Ursa Major has quietly closed $100 million in new funding, according to documents viewed by TechCrunch and multiple sources.
Funders to the Series D include BlackRock and Space Capital. The funding was reportedly closed last October.
The new capital came less than a year after the company closed an $85 million Series C. All told, the company has now raised around $234 million and sought the funding at a $400 million pre-money valuation.
An Ursa Major spokesperson declined to comment “on rumors or speculation.”
Ursa, led by CEO Joe Laurienti, is building a 5,000-pound liquid oxygen and kerosene engine called Hadley and a much larger, 10x more powerful Ripley engine with a 50,000-pound thrust. The company eschews the vertical integration paradigm that has historically dominated the aerospace industry. Instead, it focuses solely on the engine, one of the trickiest parts of a rocket to develop.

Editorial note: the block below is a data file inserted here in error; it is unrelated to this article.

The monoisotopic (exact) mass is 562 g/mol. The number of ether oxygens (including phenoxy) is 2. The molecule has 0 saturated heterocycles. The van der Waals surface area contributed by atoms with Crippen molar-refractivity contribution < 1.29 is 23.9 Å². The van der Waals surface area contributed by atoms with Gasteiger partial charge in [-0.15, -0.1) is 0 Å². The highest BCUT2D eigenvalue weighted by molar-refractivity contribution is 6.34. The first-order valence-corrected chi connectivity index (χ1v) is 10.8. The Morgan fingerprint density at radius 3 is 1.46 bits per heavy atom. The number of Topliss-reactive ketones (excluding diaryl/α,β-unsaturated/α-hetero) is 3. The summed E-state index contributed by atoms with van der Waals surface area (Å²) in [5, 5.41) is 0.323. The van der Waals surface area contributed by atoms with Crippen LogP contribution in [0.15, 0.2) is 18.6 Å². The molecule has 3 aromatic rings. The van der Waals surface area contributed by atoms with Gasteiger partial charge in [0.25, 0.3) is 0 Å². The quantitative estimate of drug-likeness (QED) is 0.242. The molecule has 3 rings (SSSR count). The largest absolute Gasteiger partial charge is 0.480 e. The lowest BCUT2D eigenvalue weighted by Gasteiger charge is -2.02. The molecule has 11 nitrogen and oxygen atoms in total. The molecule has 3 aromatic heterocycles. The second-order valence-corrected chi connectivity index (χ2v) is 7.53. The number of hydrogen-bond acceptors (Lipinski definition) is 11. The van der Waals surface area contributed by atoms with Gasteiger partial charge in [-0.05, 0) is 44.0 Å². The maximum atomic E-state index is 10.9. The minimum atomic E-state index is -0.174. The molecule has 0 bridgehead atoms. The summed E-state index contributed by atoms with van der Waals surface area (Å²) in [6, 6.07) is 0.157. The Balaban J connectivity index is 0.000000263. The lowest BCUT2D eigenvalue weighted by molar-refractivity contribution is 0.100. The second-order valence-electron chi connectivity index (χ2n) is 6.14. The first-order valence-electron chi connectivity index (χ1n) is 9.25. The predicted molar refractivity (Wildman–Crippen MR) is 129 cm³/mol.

“We really like the notion that we are a technology development company, and the companies that are flying rockets today should not be flying the same engine that they architected for their rocket 10 years ago,” Laurienti told TechCrunch in an interview last year. “That’s the paradigm we see in vertical integration.”
Ursa’s public customer pool includes small launch companies Astra, Phantom Space and Stratolaunch. The company has also scored an engine delivery contract with the U.S. Air Force.